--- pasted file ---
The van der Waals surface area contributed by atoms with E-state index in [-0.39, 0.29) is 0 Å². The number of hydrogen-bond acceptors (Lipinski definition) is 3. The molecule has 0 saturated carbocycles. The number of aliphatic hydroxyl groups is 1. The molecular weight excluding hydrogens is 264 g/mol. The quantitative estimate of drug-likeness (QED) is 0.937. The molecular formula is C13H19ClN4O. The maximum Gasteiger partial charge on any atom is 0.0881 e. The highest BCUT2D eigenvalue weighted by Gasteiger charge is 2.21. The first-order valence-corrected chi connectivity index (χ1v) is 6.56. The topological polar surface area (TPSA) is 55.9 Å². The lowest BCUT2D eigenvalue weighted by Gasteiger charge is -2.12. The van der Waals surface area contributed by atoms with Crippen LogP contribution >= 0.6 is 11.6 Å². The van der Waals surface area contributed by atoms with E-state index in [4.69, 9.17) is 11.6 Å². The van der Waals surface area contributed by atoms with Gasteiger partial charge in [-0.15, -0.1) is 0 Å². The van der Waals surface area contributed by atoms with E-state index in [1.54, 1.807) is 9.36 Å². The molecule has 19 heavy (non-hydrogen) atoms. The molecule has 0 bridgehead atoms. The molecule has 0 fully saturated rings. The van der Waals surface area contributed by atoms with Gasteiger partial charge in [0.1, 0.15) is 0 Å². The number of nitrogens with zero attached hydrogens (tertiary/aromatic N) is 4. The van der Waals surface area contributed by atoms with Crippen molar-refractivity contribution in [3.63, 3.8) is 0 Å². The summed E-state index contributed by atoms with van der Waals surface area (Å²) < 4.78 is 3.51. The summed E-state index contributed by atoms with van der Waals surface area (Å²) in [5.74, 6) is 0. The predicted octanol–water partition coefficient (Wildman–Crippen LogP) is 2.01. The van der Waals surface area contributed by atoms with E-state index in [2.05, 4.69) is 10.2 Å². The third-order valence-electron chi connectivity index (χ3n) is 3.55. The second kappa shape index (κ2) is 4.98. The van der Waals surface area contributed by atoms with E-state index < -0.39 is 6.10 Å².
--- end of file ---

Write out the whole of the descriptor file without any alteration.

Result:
The van der Waals surface area contributed by atoms with E-state index in [-0.39, 0.29) is 0 Å². The number of hydrogen-bond acceptors (Lipinski definition) is 3. The molecule has 0 saturated carbocycles. The number of aliphatic hydroxyl groups is 1. The molecular weight excluding hydrogens is 264 g/mol. The quantitative estimate of drug-likeness (QED) is 0.937. The molecular formula is C13H19ClN4O. The maximum Gasteiger partial charge on any atom is 0.0881 e. The highest BCUT2D eigenvalue weighted by Gasteiger charge is 2.21. The first-order valence-corrected chi connectivity index (χ1v) is 6.56. The topological polar surface area (TPSA) is 55.9 Å². The lowest BCUT2D eigenvalue weighted by Gasteiger charge is -2.12. The van der Waals surface area contributed by atoms with Crippen LogP contribution >= 0.6 is 11.6 Å². The van der Waals surface area contributed by atoms with E-state index in [4.69, 9.17) is 11.6 Å². The van der Waals surface area contributed by atoms with Gasteiger partial charge in [-0.15, -0.1) is 0 Å². The van der Waals surface area contributed by atoms with E-state index in [1.54, 1.807) is 9.36 Å². The molecule has 19 heavy (non-hydrogen) atoms. The molecule has 0 bridgehead atoms. The molecule has 0 fully saturated rings. The van der Waals surface area contributed by atoms with Gasteiger partial charge in [0.1, 0.15) is 0 Å². The number of nitrogens with zero attached hydrogens (tertiary/aromatic N) is 4. The van der Waals surface area contributed by atoms with Crippen molar-refractivity contribution in [3.63, 3.8) is 0 Å². The summed E-state index contributed by atoms with van der Waals surface area (Å²) < 4.78 is 3.51. The summed E-state index contributed by atoms with van der Waals surface area (Å²) in [5.74, 6) is 0. The predicted octanol–water partition coefficient (Wildman–Crippen LogP) is 2.01. The van der Waals surface area contributed by atoms with E-state index in [2.05, 4.69) is 10.2 Å². The third-order valence-electron chi connectivity index (χ3n) is 3.55. The second kappa shape index (κ2) is 4.98. The van der Waals surface area contributed by atoms with E-state index < -0.39 is 6.10 Å².